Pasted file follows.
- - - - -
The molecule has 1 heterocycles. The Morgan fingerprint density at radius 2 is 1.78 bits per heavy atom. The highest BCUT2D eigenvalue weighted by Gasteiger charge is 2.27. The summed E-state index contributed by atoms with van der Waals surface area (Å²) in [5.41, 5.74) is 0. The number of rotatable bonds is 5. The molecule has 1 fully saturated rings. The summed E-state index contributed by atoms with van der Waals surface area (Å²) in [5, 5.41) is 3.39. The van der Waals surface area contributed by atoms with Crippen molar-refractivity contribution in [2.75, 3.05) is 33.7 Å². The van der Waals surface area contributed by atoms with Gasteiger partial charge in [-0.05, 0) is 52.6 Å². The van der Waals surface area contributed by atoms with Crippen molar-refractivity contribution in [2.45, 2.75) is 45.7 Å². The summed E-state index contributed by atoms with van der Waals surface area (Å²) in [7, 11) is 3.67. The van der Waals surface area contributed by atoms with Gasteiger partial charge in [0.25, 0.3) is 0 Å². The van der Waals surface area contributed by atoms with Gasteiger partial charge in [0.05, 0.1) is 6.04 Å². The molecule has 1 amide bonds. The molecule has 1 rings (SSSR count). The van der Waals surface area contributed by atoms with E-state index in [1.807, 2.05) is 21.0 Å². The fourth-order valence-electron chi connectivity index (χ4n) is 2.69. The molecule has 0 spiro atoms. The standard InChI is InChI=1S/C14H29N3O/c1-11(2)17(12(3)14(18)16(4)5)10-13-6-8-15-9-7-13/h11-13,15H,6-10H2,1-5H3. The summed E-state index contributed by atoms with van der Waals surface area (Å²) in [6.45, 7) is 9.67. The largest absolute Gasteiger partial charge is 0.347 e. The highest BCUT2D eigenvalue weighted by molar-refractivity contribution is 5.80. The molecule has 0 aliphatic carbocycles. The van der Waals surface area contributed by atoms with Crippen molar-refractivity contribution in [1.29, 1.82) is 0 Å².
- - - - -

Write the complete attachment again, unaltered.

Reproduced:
The molecule has 1 heterocycles. The Morgan fingerprint density at radius 2 is 1.78 bits per heavy atom. The highest BCUT2D eigenvalue weighted by Gasteiger charge is 2.27. The summed E-state index contributed by atoms with van der Waals surface area (Å²) in [5.41, 5.74) is 0. The number of rotatable bonds is 5. The molecule has 1 fully saturated rings. The summed E-state index contributed by atoms with van der Waals surface area (Å²) in [5, 5.41) is 3.39. The van der Waals surface area contributed by atoms with Crippen molar-refractivity contribution in [2.75, 3.05) is 33.7 Å². The van der Waals surface area contributed by atoms with Gasteiger partial charge in [-0.05, 0) is 52.6 Å². The van der Waals surface area contributed by atoms with Crippen molar-refractivity contribution in [2.45, 2.75) is 45.7 Å². The summed E-state index contributed by atoms with van der Waals surface area (Å²) in [7, 11) is 3.67. The van der Waals surface area contributed by atoms with Gasteiger partial charge in [0.25, 0.3) is 0 Å². The van der Waals surface area contributed by atoms with Gasteiger partial charge in [0.05, 0.1) is 6.04 Å². The molecule has 1 amide bonds. The molecule has 1 rings (SSSR count). The van der Waals surface area contributed by atoms with E-state index in [1.807, 2.05) is 21.0 Å². The fourth-order valence-electron chi connectivity index (χ4n) is 2.69. The molecule has 0 spiro atoms. The standard InChI is InChI=1S/C14H29N3O/c1-11(2)17(12(3)14(18)16(4)5)10-13-6-8-15-9-7-13/h11-13,15H,6-10H2,1-5H3. The summed E-state index contributed by atoms with van der Waals surface area (Å²) in [6.45, 7) is 9.67. The largest absolute Gasteiger partial charge is 0.347 e. The highest BCUT2D eigenvalue weighted by molar-refractivity contribution is 5.80. The molecule has 0 aliphatic carbocycles. The van der Waals surface area contributed by atoms with Crippen molar-refractivity contribution in [1.29, 1.82) is 0 Å².